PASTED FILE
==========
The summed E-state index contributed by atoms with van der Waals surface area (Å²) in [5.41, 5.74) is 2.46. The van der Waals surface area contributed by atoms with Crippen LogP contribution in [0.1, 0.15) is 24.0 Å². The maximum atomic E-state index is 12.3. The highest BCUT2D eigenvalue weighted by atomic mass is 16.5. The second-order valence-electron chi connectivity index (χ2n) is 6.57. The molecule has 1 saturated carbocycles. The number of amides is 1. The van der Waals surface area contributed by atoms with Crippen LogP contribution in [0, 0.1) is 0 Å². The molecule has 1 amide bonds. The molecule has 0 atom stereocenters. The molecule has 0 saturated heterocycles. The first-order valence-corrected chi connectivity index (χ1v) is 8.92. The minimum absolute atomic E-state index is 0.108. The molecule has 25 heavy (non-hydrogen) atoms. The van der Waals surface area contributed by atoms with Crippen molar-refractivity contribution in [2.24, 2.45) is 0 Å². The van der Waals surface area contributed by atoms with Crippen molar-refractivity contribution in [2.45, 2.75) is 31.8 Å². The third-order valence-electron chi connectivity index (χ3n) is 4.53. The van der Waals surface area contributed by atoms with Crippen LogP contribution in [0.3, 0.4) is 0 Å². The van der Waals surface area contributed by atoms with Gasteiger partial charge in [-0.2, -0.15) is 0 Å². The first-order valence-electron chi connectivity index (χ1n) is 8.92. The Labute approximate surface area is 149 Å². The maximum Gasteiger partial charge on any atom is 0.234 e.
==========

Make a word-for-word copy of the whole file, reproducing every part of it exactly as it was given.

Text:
The summed E-state index contributed by atoms with van der Waals surface area (Å²) in [5.41, 5.74) is 2.46. The van der Waals surface area contributed by atoms with Crippen LogP contribution in [0.1, 0.15) is 24.0 Å². The maximum atomic E-state index is 12.3. The highest BCUT2D eigenvalue weighted by atomic mass is 16.5. The second-order valence-electron chi connectivity index (χ2n) is 6.57. The molecule has 1 saturated carbocycles. The number of amides is 1. The van der Waals surface area contributed by atoms with Crippen LogP contribution in [0, 0.1) is 0 Å². The molecule has 1 amide bonds. The molecule has 0 atom stereocenters. The molecule has 0 saturated heterocycles. The first-order valence-corrected chi connectivity index (χ1v) is 8.92. The minimum absolute atomic E-state index is 0.108. The molecule has 25 heavy (non-hydrogen) atoms. The van der Waals surface area contributed by atoms with Crippen molar-refractivity contribution in [2.24, 2.45) is 0 Å². The van der Waals surface area contributed by atoms with Crippen molar-refractivity contribution in [2.45, 2.75) is 31.8 Å². The third-order valence-electron chi connectivity index (χ3n) is 4.53. The van der Waals surface area contributed by atoms with Crippen LogP contribution in [0.3, 0.4) is 0 Å². The van der Waals surface area contributed by atoms with Gasteiger partial charge in [-0.2, -0.15) is 0 Å². The first-order valence-electron chi connectivity index (χ1n) is 8.92. The Labute approximate surface area is 149 Å². The maximum Gasteiger partial charge on any atom is 0.234 e.